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Previous Challenge Entry (Level 3 – Advanced)
Topic: Write something in the YOUNG ADULT or TEEN genre (06/07/07)

TITLE: Ice Baby
By Ann Grover


Pain shrieked through Tori’s body, crimson-red and blistering, and she arched against its raging persistence. Voices reverberated inside her skull, like shattering glass, relentlessly splintering into meaningless sounds.

“Tori, push.” A hazy shape leaned over Tori, but Tori moaned and struck at it, annoyed and irritated. “You need to help.”

Tori sank back into near unconsciousness again, shutting out the lights, the drone of the conversation, the rasp of her own breathing. Oh, that she could will her own breathing to stop. Darkness overwhelmed her, drowned her, giving her sweet respite from the burning torment.

But it was not to last. Another wave of agony seized her in its grasp, a steady pulsing force, as if coercing her very life blood from her.

“Tori.” The hazy shape again, intruding. “You must push now. It’s time.”

The seething fire was at the centre of Tori’s being, writhing, splitting her in half. She poured the little strength she had into extinguishing the blaze, pressing against the heat. She slumped against the pillow, hair sodden, skin drenched.

“Keep it up, girl.”

Another pain crested, and Tori groaned as flames devoured her insides.

“Make it stop.”

“I’m sorry, Tori. Just a few more.”

Grinding, gnawing, and finally, “Almost here, Tori. You’re doing fine.”

The tiny baby girl was pulled from Tori’s exhausted body, blood and vernix shrouding her small form. Ominously silent, she was quickly taken to the corner of the room.

Tori raised her head, and for a brief second, she saw the little girl. “Cry, baby.”

A few mewling whimpers, and the baby gave a pathetic wail; then, she fell silent again.

“Can I see her?”

“No, Tori, I’m sorry.” The nurse stood between Tori and the people suctioning and cleaning up the newborn.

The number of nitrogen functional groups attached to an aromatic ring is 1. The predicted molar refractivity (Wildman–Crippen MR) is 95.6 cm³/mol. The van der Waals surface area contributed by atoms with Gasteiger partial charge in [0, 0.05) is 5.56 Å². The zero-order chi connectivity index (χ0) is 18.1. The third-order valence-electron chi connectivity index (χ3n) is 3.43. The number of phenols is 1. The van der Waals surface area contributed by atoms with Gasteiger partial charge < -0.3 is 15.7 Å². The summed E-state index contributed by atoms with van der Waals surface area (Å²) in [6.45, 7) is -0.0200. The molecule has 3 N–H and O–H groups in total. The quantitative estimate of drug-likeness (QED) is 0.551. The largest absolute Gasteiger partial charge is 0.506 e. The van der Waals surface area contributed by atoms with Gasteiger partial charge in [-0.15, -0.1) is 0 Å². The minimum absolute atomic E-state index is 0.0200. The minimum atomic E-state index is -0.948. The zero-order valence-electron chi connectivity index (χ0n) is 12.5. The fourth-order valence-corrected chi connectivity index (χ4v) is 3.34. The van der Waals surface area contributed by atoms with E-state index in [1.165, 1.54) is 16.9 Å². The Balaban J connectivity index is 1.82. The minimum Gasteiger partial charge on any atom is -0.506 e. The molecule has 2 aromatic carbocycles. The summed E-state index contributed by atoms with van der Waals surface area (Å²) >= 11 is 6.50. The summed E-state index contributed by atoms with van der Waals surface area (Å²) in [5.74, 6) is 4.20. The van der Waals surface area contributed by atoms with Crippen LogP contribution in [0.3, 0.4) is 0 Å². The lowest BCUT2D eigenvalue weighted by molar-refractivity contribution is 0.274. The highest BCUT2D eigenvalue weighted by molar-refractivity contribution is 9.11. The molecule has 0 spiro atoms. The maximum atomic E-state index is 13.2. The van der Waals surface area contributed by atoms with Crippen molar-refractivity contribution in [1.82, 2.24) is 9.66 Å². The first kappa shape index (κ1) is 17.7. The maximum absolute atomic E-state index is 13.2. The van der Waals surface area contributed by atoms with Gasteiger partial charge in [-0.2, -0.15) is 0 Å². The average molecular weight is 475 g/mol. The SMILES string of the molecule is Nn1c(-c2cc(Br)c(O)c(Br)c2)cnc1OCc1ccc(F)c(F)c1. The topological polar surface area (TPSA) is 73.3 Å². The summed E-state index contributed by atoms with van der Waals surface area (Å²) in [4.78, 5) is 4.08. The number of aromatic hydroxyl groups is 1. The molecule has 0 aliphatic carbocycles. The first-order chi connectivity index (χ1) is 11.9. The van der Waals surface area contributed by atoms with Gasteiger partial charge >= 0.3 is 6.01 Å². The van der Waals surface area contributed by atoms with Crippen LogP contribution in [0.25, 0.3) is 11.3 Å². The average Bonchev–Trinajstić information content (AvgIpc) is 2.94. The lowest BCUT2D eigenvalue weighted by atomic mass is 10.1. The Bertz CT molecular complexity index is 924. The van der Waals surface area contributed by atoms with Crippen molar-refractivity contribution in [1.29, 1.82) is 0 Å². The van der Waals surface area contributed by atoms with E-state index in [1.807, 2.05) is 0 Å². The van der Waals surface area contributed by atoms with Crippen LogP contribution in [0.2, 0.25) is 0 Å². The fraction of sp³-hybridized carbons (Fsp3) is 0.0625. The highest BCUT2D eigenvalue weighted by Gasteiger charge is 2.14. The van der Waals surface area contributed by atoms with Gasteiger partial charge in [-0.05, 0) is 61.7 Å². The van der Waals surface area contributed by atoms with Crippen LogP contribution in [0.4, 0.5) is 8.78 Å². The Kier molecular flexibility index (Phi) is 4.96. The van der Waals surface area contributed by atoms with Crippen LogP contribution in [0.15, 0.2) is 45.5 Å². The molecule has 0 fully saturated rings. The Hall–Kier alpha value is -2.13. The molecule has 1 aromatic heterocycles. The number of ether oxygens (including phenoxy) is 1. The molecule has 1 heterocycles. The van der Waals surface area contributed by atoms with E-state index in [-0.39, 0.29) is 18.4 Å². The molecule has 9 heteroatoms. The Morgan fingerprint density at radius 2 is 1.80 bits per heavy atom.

At that, Tori succumbed to oblivion, letting herself fall into velvety blackness.

By morning, memories of the delivery had faded to nothing more than a bad dream. Tori’s head was still clouded from pain, coming down from her last hit, smoked just before she went into labour, and needing another one right away. She rubbed her temples. Tori knew the deal. Clean up or no baby.

There was a soft knock on the door.

“The doctor will be in to check you, and then you’ll probably be discharged.” Tori was not in the mood for the case worker’s cheerful motherliness. One hit, just one hit. “I have some papers for you to sign.”

The bright paper hurt Tori’s eyes, and she held the pen weakly. “What’s this for?”

“I believe you were informed during your pregnancy that if your baby tested positive for methamphetamine exposure in the womb, she would be taken from you at birth.”

Tori pushed the paper back and forth.

“Your baby will be placed in a good home until you’re clean.”

One hit, then I’ll start the program.

“Can I see her?”

“You know the answer, Tori.”

Tori rolled her eyes. Who cares, anyway? She fidgeted with the pen.

“She’s a beautiful little girl. Worth getting your life together for. Remember we talked about the rehab centre?”


Tori was bored and already getting anxious. She tapped the pen on the hospital table. Let’s get going.

“Are you ready now? You understand everything?”

And then, as Tori started to scrawl her name, she saw in her mind’s eye the glimpse she’d had of her baby daughter before she’d been hustled out of Tori’s sight. A few strands of dark hair, long fingers, the infant cry. Tears loomed.


“Shut up. Here’s your stupid papers.” Tori scribbled her name across the bottom of each sheet and shoved them at the case worker. When she finished, she stood at the window, not seeing the lilacs and daffodils and the manicured lawns.